The word “all” is a problem in political surveys

I have come to realize that most people don’t understand what the word “all” means.

Here is one example. The following are two results from the same survey conducted by the Public Religion Research Institute on February 1-5, 2012. The margin of error is ± 3.5%.

“Please tell me if you completely agree, mostly agree, mostly disagree or completely disagree with [the following statement]: All employers should be required to provide their employees with health care plans that cover contraception or birth control at no cost.”

Completely or mostly agree: 55%

“There is currently a debate over what kinds of health care plans some religious organizations should be required to provide. Do you think religiously-affiliated colleges and hospitals should be required to provide their employees with health care plans that cover contraception or birth control at no cost, or not?”

Should be required: 49%

Some people might weasel over what it means to “mostly agree” with a statement, but taking this result at face value it means that 55% of the people think all employers should be required to cover contraception and 49% of people think that religious employers should be required to cover contraception.

Venn DiagramThis is logically and mathematically impossible. Any individual who believes that “all employers” should cover contraception must also believe that “religious employers” should cover contraception, because “religious employers” is a subset of “all employers.”

If you remember “Venn Diagrams” from high school or college, you’ll recognize the image on the left.  If you think that “all employers should cover contraception” then you think that everything that falls inside the big circle should cover contraception. Since the entire smaller circle (religious employees) is inside the big circle, then you must also believe that all religious employers should cover contraception.

If 49% of people believe that “religious employers” should cover contraception and 55% of people believe that “all employers” should cover contraception, then there are 6% of people out there who think that ALL EMPLOYERS SHOULD cover contraception but RELIGIOUS EMPLOYERS SHOULD NOT cover contraception. It’s just not a belief that is logically possible to have.

Another example, from a CBS News/New York Times Poll conducted March 7-11, 2012. The margin of error is ±3%.

“Do you think health insurance plans for all employers should have to cover the full cost of birth control for their female employees, or should employers be allowed to opt out of covering that based on religious or moral objections?”

Should have to cover: 40%

“What about for religiously-affiliated employers, such as a hospital or university? Do you think their health insurance plans should have to cover the full costs of birth control for their female employees, or should they be allowed to opt out of covering that based on religious or moral objections?”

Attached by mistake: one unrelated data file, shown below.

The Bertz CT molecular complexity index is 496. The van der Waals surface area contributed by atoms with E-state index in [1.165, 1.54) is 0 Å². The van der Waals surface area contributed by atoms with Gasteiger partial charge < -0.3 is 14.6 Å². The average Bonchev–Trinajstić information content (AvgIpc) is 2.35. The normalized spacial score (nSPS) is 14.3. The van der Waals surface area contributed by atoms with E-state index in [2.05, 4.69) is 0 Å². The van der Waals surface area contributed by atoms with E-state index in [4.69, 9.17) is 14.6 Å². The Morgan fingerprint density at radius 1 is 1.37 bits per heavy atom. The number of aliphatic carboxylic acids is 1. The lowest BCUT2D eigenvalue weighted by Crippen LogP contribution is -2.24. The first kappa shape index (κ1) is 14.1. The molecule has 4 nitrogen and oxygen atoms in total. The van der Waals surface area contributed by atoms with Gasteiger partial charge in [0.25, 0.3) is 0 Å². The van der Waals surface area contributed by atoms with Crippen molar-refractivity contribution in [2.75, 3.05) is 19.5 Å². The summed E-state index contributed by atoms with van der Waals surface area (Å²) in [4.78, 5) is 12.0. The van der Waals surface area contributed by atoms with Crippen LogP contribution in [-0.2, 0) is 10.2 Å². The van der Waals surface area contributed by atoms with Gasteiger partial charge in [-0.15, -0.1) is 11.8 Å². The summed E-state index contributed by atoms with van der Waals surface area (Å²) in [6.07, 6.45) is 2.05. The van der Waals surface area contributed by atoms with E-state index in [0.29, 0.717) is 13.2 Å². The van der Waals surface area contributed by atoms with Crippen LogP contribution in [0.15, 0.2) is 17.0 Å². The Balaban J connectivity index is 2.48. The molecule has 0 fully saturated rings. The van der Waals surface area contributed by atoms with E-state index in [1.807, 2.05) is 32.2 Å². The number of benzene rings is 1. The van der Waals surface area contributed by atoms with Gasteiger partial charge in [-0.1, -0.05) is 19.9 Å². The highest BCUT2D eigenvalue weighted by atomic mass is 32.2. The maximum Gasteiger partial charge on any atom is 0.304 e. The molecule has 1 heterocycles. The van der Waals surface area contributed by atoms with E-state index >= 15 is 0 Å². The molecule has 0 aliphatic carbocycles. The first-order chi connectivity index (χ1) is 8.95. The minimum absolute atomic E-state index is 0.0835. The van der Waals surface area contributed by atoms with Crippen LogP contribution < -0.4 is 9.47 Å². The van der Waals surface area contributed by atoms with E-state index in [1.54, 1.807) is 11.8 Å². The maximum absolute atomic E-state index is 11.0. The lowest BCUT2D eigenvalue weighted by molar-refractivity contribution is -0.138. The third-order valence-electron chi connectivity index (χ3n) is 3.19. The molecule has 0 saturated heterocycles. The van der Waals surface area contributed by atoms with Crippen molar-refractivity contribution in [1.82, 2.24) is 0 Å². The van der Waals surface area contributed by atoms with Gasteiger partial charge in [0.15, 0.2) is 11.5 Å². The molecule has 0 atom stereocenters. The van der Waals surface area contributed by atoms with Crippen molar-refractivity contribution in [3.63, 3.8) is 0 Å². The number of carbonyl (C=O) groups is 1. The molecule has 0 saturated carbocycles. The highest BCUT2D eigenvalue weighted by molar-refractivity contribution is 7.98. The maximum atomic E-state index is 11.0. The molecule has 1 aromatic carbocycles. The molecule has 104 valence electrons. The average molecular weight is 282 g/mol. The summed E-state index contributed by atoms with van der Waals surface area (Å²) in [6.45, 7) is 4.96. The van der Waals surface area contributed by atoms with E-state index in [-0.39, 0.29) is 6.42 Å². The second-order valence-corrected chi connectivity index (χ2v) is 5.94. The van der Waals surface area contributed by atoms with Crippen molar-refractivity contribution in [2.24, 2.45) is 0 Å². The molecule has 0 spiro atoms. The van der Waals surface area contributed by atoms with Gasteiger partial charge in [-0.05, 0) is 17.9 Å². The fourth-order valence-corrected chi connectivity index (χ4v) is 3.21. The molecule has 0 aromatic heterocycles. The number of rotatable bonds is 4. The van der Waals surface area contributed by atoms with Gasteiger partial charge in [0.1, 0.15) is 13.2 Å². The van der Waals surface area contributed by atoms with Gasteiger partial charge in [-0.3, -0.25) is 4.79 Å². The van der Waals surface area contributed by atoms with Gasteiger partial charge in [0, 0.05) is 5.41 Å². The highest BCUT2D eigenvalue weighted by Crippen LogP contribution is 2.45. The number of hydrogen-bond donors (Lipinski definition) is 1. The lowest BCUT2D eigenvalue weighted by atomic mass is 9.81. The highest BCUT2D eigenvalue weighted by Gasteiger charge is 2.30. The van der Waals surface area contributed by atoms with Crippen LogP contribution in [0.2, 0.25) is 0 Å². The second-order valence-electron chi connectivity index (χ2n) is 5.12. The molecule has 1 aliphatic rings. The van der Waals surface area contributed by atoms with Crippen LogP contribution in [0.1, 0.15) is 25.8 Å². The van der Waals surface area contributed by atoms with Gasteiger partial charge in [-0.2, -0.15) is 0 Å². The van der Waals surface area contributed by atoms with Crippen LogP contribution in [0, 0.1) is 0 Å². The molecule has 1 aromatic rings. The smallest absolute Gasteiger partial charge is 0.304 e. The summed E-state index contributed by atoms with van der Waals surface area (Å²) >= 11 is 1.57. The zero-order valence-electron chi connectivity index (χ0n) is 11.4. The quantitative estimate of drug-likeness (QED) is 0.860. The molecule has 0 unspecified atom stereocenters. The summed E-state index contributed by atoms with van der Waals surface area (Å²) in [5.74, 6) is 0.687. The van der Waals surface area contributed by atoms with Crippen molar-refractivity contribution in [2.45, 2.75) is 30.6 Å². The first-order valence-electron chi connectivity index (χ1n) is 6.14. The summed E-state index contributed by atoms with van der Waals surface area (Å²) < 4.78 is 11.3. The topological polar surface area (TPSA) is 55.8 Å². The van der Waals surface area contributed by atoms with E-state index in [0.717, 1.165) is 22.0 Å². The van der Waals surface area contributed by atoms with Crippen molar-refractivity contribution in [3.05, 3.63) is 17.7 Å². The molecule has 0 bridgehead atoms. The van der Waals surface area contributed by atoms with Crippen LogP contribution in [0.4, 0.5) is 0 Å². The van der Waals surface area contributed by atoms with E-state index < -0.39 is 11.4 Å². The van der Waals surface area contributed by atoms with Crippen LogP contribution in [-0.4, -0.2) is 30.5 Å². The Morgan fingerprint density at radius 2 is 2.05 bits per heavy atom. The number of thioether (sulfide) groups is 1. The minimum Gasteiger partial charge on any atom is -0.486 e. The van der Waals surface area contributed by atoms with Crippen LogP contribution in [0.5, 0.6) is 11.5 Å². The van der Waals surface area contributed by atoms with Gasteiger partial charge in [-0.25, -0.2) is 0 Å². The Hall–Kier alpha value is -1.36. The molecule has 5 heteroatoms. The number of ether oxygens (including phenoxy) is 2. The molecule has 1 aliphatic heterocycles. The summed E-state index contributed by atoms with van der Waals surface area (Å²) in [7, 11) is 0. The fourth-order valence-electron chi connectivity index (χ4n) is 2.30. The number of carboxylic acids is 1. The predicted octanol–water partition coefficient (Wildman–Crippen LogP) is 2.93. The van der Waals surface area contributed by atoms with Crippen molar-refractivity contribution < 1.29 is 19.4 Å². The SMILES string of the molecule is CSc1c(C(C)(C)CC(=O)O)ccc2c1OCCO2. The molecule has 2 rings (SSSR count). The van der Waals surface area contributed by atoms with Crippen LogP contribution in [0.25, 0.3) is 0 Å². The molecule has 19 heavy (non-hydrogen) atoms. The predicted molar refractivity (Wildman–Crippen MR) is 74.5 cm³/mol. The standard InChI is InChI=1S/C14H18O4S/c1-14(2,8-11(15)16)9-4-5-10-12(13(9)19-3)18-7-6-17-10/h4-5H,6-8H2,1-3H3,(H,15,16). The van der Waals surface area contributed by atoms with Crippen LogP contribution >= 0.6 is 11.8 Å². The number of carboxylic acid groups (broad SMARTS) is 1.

Should have to cover: 36%

Again, this is a matter of mathematics and logic. Every single person who believes that “all employers” should have to cover birth control absolutely must believe that religiously-affiliated employers should have to cover birth control. It’s a matter of logic: “religious employers” are a subset of “all employers.” It is logically impossible for someone to believe “all employers should have to cover birth control” and to not believe “religious employers should have to cover birth control.”

Therefore, it should be mathematically impossible for the percentage of people who believe “all employers should have to cover birth control” to be greater than the percentage of people who believe “religious employers should have to cover birth control.”

But there you have it. The actual survey results show something that is—or should be—logically impossible.

Why?

I think people don’t really understand what the word “all” means.  More specifically, I think when people hear the word “all” on a survey, they don’t interpret it to mean “every”; instead, they interpret it to mean “average” or “regular” or “normal.”

Should the “average” employer have to cover birth control? Sure. Should religious employers have to cover birth control? Maybe not.

If I’m right about this, it is actually a very big deal in the world of survey data interpretation. Pollsters, pundits, politicians, and reporters are constantly debating, and often basing important decisions on, survey results by assuming that when people hear the word “all” the understand it to mean “every.” If that’s not true, there are dozens if not hundreds of surveys in just the last few years whose results have been, quite frankly, interpreted incorrectly.

Lots of people assume that inconsistencies in survey results come from deliberate partisan manipulation of wording. It seems to me that plenty of inconsistencies and misinterpretations come from mistakes that are much more innocent, but just as wrong.

Things like misunderstanding what the word “all” means.

 



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